Articles: Cases/PSU
 

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If there are long expansion cards in the system, the rack can be turned around so that the drives’ connectors are at the side, like in the Core 3000. You can then fit in graphics cards up to 290 millimeters long.

If you don’t have such a long expansion card, you may want to orient the disk rack lengthwise. This will reduce the maximum length of graphics cards by about 30 millimeters, but should be beneficial in terms of cooling because the sides of the rack won't resist the air flow.

The disk guides have the same design but seem to be made of thicker metal than those of the Core 3000 and can be additionally fixed with thumbscrews in the disk bays. They are also shaped somewhat differently and this lack of unification is rather surprising.

The familiar mix of black and white has remained intact, though.

Besides the questionable aesthetics of the combination of two contradicting colors, we can see the two types of paint fight each other: black of the rack and white of the guides. The white paint seems to be on the losing side: although the guides leave whitish trails on the interior of the rack, the black smudges on the guides are far more conspicuous. We can tell you that the system case was completely new when we received it and we had moved the disk in and out of the rack only a couple of times before making the photos.

The abovementioned lack of unification can also be observed with the 5.25-inch adapter. It is completely different from the one included with the Core 3000.

Another improvement we can find in the Arc design is its dust protection. Instead of a sheet of ordinary foam rubber there is now multilayered synthetic material behind the front panel which doesn’t resist the air flow that much.

The top panel has got similar protection, too. We can find the same material under the decorative grid. Take note that there is a place for a third 120/140mm fan below the top panel.

The purpose of this filter may seem questionable because the top fans exhaust the air out of the chassis and thus do not really need a filter which is going to weaken their air flow. However, when the computer is turned off, this filter will keep the dust from falling down and into the system case. After all, few users run their home computers on a 24/7 basis, so the filter makes sense after all.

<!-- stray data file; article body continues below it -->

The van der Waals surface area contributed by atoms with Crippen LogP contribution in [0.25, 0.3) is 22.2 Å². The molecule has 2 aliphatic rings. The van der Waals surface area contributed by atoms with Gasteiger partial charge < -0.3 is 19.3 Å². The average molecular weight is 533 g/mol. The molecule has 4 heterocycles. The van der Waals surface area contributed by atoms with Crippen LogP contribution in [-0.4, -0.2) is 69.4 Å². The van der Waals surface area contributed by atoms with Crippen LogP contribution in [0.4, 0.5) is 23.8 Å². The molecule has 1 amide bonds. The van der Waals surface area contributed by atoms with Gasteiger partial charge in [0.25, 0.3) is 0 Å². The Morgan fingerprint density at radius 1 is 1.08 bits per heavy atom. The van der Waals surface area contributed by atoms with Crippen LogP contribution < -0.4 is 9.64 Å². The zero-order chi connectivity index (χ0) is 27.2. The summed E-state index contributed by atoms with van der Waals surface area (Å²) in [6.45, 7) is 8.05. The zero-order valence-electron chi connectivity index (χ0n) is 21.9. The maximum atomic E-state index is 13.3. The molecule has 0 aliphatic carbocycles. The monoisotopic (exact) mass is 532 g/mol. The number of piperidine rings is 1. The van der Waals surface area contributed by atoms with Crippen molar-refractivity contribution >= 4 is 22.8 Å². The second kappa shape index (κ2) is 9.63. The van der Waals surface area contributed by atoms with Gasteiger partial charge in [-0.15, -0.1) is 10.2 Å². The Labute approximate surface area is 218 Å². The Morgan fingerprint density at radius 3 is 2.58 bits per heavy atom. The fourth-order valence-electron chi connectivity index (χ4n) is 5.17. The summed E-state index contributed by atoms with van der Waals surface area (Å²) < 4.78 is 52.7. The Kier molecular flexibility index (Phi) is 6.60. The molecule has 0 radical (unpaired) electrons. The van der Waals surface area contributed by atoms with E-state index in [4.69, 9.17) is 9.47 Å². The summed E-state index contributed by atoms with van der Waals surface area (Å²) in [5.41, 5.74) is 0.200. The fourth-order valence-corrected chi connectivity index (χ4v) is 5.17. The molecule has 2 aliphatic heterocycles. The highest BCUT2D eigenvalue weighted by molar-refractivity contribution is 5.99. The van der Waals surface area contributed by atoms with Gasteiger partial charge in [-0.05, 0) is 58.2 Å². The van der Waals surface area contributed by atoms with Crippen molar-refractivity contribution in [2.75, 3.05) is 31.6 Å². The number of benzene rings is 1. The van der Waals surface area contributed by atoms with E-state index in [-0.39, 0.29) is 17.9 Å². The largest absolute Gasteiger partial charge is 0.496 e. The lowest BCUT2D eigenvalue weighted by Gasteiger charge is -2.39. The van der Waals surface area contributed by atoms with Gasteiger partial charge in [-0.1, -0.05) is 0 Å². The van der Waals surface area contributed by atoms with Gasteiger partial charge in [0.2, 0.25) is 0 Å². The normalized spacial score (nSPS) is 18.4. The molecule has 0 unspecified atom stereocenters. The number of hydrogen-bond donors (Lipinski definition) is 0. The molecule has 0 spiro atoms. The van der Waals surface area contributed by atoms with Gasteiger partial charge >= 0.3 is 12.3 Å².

The PSU bay at the bottom of the cassis and the bottom fan seat are also equipped with a large and easily removable fine-mesh filter.

You can check out the size of the mesh by the zoomed-in fragment of one of the 15 filter sections. Thus, there is only one fan seat lacking a dust filter in this system case. It is the seat for an optional 140/180mm fan on the side panel which is designed like the side panels of the Core 3000.

 

The Arc is much easier to assemble a computer configuration in compared to the Core 3000. The hole for a CPU power cable in the mainboard's mounting plate helps a lot. The cable compartment is also larger, so even the primitive design of the side panels doesn't provoke any problems with putting them in place. The bushings for the mainboards do not resist your screwing them in as much as in the Core 3000. The expansion card fasteners are easier to deal with, too.

The cutout for the CPU cooler’s back-plate has become larger compared to the Core 3000 and is thus compatible with more coolers.

Like the Core 3000, the Arc is cooled by three fans by default. All of the fans are 140 millimeters thanks to the wider chassis. Like in the Core 3000, you can use the included rheostat to control the fans. The sloppy design of this speed controller we’ve noted above showed up with our Arc: the fans wouldn’t start up when the controller was set to the minimum. And after starting up, only one out of the three fans could keep on working at the minimum voltage set with the controller.

The minimum speed at which the fans could start up and work normally was about 560 RPM. The maximum speed was about 1100 RPM. That’s the settings we used in our tests.

The assembled Arc looks definitely better than the Core 3000:

 

Highs:

  • Original exterior design that doesn’t compromise usability
  • Well-structured and roomy interior
  • Accommodates up to 8 disks of 2.5 and 3.5-inch form-factors
  • Supports USB 3.0
  • Comes with a speed controller for three fans.

Lows:

  • Unhandy fastening of the side panels
  • Fans do not work when the speed controller is set at its minimum
 
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